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Breast Care (Basel). 2010 June; 5(3): 174–176.
Published online 2010 June 16. doi:  10.1159/000314265
PMCID: PMC2931057

Language: English | German

Dermatosis as the Initial Manifestation of Malignant Breast Tumors: Retrospective Analysis of 4 Cases

Summary

Background

The aim of this study was to explore the clinical characteristics, diagnosis, treatment, and prognostic factors of dermatosis associated with malignant breast tumors.

Case Reports

The clinical data of 4 breast cancer patients, 3 with dermatomyositis and 1 with acquired ichthyosis, were analyzed retrospectively. The 4 patients were >50 years of age, and the malignant breast tumors appeared within 5 years of the diagnosis of dermatosis. Two of the 3 breast cancer patients with dermatomyositis received a modified radical mastectomy, and because they could not afford systemic chemotherapy after surgery, only received endocrine therapy. The third patient received a simple mastectomy and axillary lymph node dissection but died of respiratory failure 2 months after the operation. The patient with acquired ichthyosis and malignant breast tumor received modified radical mastectomy, chemotherapy, radiotherapy, and endocrine therapy; no complications were observed in the postoperative period. During the 9–15 months of follow-up after the surgery, the 3 patients remained in good condition with improvement of the dermatosis symptoms and no cancer relapse.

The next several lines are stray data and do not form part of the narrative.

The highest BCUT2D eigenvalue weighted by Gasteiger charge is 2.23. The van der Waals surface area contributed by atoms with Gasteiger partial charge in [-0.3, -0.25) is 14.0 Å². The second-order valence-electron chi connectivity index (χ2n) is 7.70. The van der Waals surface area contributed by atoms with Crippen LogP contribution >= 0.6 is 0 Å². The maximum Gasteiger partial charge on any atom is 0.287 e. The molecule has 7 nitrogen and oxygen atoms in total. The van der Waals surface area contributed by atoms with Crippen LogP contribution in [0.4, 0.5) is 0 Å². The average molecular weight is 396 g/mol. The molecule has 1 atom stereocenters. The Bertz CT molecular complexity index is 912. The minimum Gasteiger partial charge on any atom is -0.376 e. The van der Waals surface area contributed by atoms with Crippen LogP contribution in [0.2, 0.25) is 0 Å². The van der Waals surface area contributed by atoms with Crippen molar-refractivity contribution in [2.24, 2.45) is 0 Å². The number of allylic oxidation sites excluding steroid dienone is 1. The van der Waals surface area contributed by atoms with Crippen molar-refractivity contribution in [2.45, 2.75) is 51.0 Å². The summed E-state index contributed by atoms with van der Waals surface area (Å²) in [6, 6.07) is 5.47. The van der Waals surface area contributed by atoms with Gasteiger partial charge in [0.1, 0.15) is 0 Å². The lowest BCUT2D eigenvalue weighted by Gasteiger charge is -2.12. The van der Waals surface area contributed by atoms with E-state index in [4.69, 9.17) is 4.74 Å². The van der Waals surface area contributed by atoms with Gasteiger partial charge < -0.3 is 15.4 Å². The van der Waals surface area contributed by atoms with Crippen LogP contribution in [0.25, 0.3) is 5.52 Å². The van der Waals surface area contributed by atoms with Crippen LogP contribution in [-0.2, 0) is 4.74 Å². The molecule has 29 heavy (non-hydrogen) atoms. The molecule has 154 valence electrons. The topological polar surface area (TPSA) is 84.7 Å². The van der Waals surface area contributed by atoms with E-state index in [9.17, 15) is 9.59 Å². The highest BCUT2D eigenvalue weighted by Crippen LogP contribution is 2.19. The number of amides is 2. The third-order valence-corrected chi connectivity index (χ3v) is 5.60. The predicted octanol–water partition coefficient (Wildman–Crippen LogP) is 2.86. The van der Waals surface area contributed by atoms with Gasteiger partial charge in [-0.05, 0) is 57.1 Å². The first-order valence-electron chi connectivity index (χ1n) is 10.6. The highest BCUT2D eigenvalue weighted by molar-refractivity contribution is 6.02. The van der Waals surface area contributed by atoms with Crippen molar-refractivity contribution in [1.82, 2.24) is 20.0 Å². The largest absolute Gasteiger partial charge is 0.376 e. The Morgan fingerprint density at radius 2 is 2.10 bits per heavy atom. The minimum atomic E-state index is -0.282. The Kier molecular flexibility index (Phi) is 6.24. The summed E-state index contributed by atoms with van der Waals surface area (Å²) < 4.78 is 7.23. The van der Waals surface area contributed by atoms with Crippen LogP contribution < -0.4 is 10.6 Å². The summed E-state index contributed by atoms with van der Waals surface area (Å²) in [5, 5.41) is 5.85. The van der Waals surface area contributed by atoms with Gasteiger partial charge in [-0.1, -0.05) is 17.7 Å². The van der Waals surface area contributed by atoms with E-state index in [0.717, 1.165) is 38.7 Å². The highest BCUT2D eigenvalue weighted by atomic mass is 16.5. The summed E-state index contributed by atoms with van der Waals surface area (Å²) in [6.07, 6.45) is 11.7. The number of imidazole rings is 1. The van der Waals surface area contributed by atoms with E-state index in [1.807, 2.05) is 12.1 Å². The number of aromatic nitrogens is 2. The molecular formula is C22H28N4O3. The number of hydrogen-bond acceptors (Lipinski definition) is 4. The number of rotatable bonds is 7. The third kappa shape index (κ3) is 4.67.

Conclusions

Malignant breast tumor screening is indicated in women with dermatomyositis or acquired ichthyosis, especially in those aged >50 years.

Key Words: Dermatomyositis, Acquired ichthyosis, Malignant breast tumor

Abstract

Zusammenfassung

Hintergrund

Ziel dieser Studie war es, klinische Eigenschaften, Diagnose, Behandlung und Prognosefaktoren von Dermatosen assoziiert mit Mammakarzinomen zu untersuchen.

Fallberichte